Text-to-speech synthesis has made great strides over the course of the last few years, up to the point where many modern systems almost sound like a real person is reading a text. Google has been among the leaders of this development and starting today, developers will get access to the same DeepMind-developed text-to-speech engine that the company itself is current using for its Assistant and for its Google Maps direction.
In total, Cloud Text-to-Speech features 32 different voices from 12 languages and variants. Developers will be able to customize the pitch, speaking rate and volume gain of the MP3 or WAV files the service will generate.
Not all the voices are created equal, though. That’s because the new service also features six English language voices that were all built using WaveNet, DeepMind’s model for creating raw audio from text.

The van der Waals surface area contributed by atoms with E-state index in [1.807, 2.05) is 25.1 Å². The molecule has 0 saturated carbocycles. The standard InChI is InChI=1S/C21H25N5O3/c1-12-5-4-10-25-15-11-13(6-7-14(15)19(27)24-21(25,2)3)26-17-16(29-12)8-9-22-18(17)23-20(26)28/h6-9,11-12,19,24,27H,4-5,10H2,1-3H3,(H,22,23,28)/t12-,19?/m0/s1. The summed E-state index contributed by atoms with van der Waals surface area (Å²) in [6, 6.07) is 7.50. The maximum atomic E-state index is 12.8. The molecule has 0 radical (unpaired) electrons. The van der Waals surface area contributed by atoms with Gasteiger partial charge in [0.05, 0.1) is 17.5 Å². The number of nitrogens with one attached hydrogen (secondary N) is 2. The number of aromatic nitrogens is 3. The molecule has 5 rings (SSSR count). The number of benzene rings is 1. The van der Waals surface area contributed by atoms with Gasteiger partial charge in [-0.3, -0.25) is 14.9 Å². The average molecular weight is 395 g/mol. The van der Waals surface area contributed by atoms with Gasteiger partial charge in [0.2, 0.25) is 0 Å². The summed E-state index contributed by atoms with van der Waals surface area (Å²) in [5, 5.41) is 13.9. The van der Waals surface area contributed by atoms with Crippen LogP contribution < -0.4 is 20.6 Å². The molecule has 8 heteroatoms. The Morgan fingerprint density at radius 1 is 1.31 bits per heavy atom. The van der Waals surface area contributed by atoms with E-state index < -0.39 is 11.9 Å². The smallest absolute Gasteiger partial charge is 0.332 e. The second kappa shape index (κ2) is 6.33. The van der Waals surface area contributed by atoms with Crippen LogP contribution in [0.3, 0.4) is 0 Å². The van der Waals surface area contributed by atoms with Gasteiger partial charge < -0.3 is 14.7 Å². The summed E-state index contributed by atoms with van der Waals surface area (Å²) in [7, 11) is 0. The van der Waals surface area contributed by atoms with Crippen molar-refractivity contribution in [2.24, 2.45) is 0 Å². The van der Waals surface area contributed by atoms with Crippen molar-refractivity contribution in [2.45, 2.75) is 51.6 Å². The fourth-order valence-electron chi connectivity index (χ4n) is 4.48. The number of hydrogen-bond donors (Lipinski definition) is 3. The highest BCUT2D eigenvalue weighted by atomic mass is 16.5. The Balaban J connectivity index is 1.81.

Unlike previous efforts, WaveNet doesn’t do speech synthesis based on a collection of short speech fragments, which tends to create the kind of robotic sounding voices you are surely familiar with. Instead, WaveNet models raw audio using a machine-learning model to create a far more natural-sounding speech. Google says that in its test, people rated these WaveNet voices over 20 percent better than standard voices.
Google first talked about WaveNet about a year ago. Since then, it moved these tools to a new infrastructure that sits on top of the company’s own Tensor Processing Units. This allows it to generate these audio waveforms 1,000 times faster than before, so generating a second of audio now only takes 50 milliseconds.